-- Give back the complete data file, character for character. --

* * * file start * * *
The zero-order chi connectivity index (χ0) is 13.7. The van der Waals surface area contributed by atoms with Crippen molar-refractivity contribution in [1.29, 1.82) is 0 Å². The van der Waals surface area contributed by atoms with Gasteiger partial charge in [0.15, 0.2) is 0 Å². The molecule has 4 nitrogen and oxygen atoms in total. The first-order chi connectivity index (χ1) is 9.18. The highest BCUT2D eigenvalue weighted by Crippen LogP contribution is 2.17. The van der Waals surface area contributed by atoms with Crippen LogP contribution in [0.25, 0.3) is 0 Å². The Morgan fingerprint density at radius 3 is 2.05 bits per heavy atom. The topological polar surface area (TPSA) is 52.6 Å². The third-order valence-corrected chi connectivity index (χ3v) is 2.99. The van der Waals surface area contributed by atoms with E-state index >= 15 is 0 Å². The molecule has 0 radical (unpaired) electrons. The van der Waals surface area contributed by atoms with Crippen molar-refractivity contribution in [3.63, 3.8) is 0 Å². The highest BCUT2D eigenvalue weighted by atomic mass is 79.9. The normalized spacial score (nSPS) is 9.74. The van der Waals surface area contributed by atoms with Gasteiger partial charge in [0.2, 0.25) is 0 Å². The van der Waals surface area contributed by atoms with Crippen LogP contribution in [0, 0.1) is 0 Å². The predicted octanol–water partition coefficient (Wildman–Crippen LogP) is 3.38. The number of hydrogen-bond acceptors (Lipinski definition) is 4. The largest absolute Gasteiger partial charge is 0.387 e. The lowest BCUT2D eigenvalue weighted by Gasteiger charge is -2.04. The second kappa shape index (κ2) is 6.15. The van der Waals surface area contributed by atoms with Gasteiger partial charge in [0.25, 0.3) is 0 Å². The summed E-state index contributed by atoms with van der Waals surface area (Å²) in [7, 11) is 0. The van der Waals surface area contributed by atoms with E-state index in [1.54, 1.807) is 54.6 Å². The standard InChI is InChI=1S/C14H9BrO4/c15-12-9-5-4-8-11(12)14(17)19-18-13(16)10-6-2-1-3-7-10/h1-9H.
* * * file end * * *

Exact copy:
The zero-order chi connectivity index (χ0) is 13.7. The van der Waals surface area contributed by atoms with Crippen molar-refractivity contribution in [1.29, 1.82) is 0 Å². The van der Waals surface area contributed by atoms with Gasteiger partial charge in [0.15, 0.2) is 0 Å². The molecule has 4 nitrogen and oxygen atoms in total. The first-order chi connectivity index (χ1) is 9.18. The highest BCUT2D eigenvalue weighted by Crippen LogP contribution is 2.17. The van der Waals surface area contributed by atoms with Crippen LogP contribution in [0.25, 0.3) is 0 Å². The Morgan fingerprint density at radius 3 is 2.05 bits per heavy atom. The topological polar surface area (TPSA) is 52.6 Å². The third-order valence-corrected chi connectivity index (χ3v) is 2.99. The van der Waals surface area contributed by atoms with E-state index >= 15 is 0 Å². The molecule has 0 radical (unpaired) electrons. The van der Waals surface area contributed by atoms with Crippen molar-refractivity contribution in [3.63, 3.8) is 0 Å². The highest BCUT2D eigenvalue weighted by atomic mass is 79.9. The normalized spacial score (nSPS) is 9.74. The van der Waals surface area contributed by atoms with Gasteiger partial charge in [0.2, 0.25) is 0 Å². The van der Waals surface area contributed by atoms with Crippen LogP contribution in [0, 0.1) is 0 Å². The predicted octanol–water partition coefficient (Wildman–Crippen LogP) is 3.38. The number of hydrogen-bond acceptors (Lipinski definition) is 4. The largest absolute Gasteiger partial charge is 0.387 e. The lowest BCUT2D eigenvalue weighted by Gasteiger charge is -2.04. The second kappa shape index (κ2) is 6.15. The van der Waals surface area contributed by atoms with Gasteiger partial charge in [0.25, 0.3) is 0 Å². The summed E-state index contributed by atoms with van der Waals surface area (Å²) in [7, 11) is 0. The van der Waals surface area contributed by atoms with E-state index in [1.54, 1.807) is 54.6 Å². The standard InChI is InChI=1S/C14H9BrO4/c15-12-9-5-4-8-11(12)14(17)19-18-13(16)10-6-2-1-3-7-10/h1-9H.